The 2017 summer transfer window in English football was notable as much for the transfers that did not happen as for those that did. Thus does the settling dust reveal scowling faces on Philip Coutinho, Diego Costa and Alexis Sanchez, and a knowing grin from Ross Barkley. In one case however – the aborted transfer of Ogenyi Onazi from Trabzonspor in Turkey to English Championship side, Birmingham City – the spirits were willing all round but the papers were weak.
The failure of the Onazi transfer is a salutary reminder of how things might change when Brexit happens. The Nigeria midfielder does not hold an EU or EEA passport. He did not therefore have the freedom to work in the UK that the document currently affords. Birmingham had to apply to the Home Office for a work permit.
Birmingham had to show that Onazi was internationally established at the ‘highest level’ and would make a significant contribution to the development of football in the UK, again at the ‘highest level.’ To do this, the club had to obtain a Governing Body Endorsement (GBE) from the English FA.
A player will automatically get a GBE if he has played a certain number of competitive matches for his national team in the two years before the application (or one year, if he is less than twenty-one years old). The required percentage of matches depends on the country’s average FIFA rankings over the period of calculation.
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|FIFA Ranking of National Team||Minimum Matches by Player|
As of August 2017, when the FA considered Birmingham’s application, Nigeria was number 38 on the rankings. However, in the two years prior, Nigeria’s average ranking was 54. Onazi was therefore not automatically qualified for a GBE as his country’s rankings were out of the frame for consideration. This was despite the Super Eagles’ vice-captain having played over eighty percent of the matches for Nigeria in that period.
The fate of Onazi’s transfer then lay in the hands of the FA Exceptions Panel to whom Birmingham duly appealed. The Panel uses a points-based system to determine whether a player should be granted a GBE. There are two groups of objective criteria.
The first group, Part A, assesses the size of transfer fees paid and the player’s proposed wages (for a maximum of three points each) relative to those of other players in the league. Another point is awarded if the player’s current club is in a ‘top league’ and the player has played in at least thirty percent of available minutes. Yet another point is given if the player’s current club has played in the group stages of a continental competition within the last twelve months, with the player featuring in at least thirty percent of the available minutes.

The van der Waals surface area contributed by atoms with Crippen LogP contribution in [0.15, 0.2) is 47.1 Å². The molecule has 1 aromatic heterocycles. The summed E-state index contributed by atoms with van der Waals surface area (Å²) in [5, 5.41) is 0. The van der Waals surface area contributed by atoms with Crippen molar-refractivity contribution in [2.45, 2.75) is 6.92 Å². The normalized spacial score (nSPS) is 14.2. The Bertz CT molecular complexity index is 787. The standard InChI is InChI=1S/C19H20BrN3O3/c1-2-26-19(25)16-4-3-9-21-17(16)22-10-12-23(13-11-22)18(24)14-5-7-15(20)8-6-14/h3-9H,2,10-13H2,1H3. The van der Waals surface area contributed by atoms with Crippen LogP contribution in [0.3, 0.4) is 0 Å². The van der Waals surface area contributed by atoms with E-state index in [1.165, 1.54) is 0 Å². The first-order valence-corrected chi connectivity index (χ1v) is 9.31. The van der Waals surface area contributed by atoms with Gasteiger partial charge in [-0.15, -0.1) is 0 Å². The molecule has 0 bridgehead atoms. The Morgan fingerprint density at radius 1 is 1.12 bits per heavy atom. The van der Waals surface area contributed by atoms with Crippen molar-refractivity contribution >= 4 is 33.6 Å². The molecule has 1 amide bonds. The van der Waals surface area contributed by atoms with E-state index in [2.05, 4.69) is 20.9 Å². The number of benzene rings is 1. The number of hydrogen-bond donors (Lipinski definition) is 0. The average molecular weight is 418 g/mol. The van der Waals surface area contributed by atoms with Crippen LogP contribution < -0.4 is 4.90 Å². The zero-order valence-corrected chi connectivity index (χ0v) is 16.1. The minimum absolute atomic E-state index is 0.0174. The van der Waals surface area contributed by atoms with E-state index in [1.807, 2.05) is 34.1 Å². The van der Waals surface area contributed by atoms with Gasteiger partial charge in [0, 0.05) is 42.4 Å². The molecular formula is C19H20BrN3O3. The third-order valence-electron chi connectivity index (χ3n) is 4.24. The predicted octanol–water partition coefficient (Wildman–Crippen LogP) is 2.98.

The second group, Part B, includes a point each for transfer fees and player wages occupying a lower percentile than those in Part A. A point is available if the player’s club is in a league designated by the FA as ‘secondary’ and he has played in at least thirty percent of the available minutes. Another point will be awarded if the player’s current club has played in the final rounds of a continental competition within the last twelve months and the player has played at least thirty percent of the available minutes.
Furthermore, a point is given for the player having participated in the ‘secondary percentage’ of senior, competitive international matches as follows:
|FIFA Ranking of National Team||Minimum Matches by Player|
Alternatively, the player will score the point if his national team was a semi-finalist in the Asian Cup or African Cup of Nations in the twelve months before the application.